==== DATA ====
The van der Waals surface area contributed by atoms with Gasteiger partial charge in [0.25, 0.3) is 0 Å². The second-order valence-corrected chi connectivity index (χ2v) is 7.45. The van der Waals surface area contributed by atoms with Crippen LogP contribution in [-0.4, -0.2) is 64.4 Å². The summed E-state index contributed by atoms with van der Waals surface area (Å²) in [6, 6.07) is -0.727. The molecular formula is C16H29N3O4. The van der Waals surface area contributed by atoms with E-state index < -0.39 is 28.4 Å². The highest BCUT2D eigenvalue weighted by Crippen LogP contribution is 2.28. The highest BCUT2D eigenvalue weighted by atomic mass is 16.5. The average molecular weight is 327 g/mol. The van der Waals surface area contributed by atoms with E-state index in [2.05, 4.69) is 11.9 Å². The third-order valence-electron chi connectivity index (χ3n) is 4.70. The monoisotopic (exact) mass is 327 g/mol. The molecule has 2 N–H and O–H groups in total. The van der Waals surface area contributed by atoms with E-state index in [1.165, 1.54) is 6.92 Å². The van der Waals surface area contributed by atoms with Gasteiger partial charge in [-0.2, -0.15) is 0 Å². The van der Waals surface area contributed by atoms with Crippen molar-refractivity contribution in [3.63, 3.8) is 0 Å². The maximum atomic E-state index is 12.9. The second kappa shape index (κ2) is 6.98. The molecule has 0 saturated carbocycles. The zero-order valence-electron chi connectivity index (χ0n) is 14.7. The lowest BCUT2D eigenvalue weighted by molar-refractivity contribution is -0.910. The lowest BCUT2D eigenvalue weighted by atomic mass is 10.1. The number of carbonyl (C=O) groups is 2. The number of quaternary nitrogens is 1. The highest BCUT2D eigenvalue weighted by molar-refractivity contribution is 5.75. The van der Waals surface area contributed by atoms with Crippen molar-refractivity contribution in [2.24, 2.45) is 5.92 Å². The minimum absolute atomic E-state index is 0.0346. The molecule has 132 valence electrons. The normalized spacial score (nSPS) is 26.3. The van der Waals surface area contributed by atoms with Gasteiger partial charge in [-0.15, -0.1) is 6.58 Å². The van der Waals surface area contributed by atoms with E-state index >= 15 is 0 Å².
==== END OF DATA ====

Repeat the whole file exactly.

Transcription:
The van der Waals surface area contributed by atoms with Gasteiger partial charge in [0.25, 0.3) is 0 Å². The second-order valence-corrected chi connectivity index (χ2v) is 7.45. The van der Waals surface area contributed by atoms with Crippen LogP contribution in [-0.4, -0.2) is 64.4 Å². The summed E-state index contributed by atoms with van der Waals surface area (Å²) in [6, 6.07) is -0.727. The molecular formula is C16H29N3O4. The van der Waals surface area contributed by atoms with E-state index < -0.39 is 28.4 Å². The highest BCUT2D eigenvalue weighted by Crippen LogP contribution is 2.28. The highest BCUT2D eigenvalue weighted by atomic mass is 16.5. The average molecular weight is 327 g/mol. The van der Waals surface area contributed by atoms with E-state index in [2.05, 4.69) is 11.9 Å². The third-order valence-electron chi connectivity index (χ3n) is 4.70. The monoisotopic (exact) mass is 327 g/mol. The molecule has 2 N–H and O–H groups in total. The van der Waals surface area contributed by atoms with E-state index in [1.165, 1.54) is 6.92 Å². The van der Waals surface area contributed by atoms with Gasteiger partial charge in [-0.2, -0.15) is 0 Å². The van der Waals surface area contributed by atoms with Crippen molar-refractivity contribution in [3.63, 3.8) is 0 Å². The maximum atomic E-state index is 12.9. The second kappa shape index (κ2) is 6.98. The molecule has 0 saturated carbocycles. The zero-order valence-electron chi connectivity index (χ0n) is 14.7. The lowest BCUT2D eigenvalue weighted by molar-refractivity contribution is -0.910. The lowest BCUT2D eigenvalue weighted by atomic mass is 10.1. The number of carbonyl (C=O) groups is 2. The number of quaternary nitrogens is 1. The highest BCUT2D eigenvalue weighted by molar-refractivity contribution is 5.75. The van der Waals surface area contributed by atoms with Crippen molar-refractivity contribution in [2.24, 2.45) is 5.92 Å². The minimum absolute atomic E-state index is 0.0346. The molecule has 132 valence electrons. The normalized spacial score (nSPS) is 26.3. The van der Waals surface area contributed by atoms with Gasteiger partial charge in [-0.15, -0.1) is 6.58 Å². The van der Waals surface area contributed by atoms with E-state index >= 15 is 0 Å².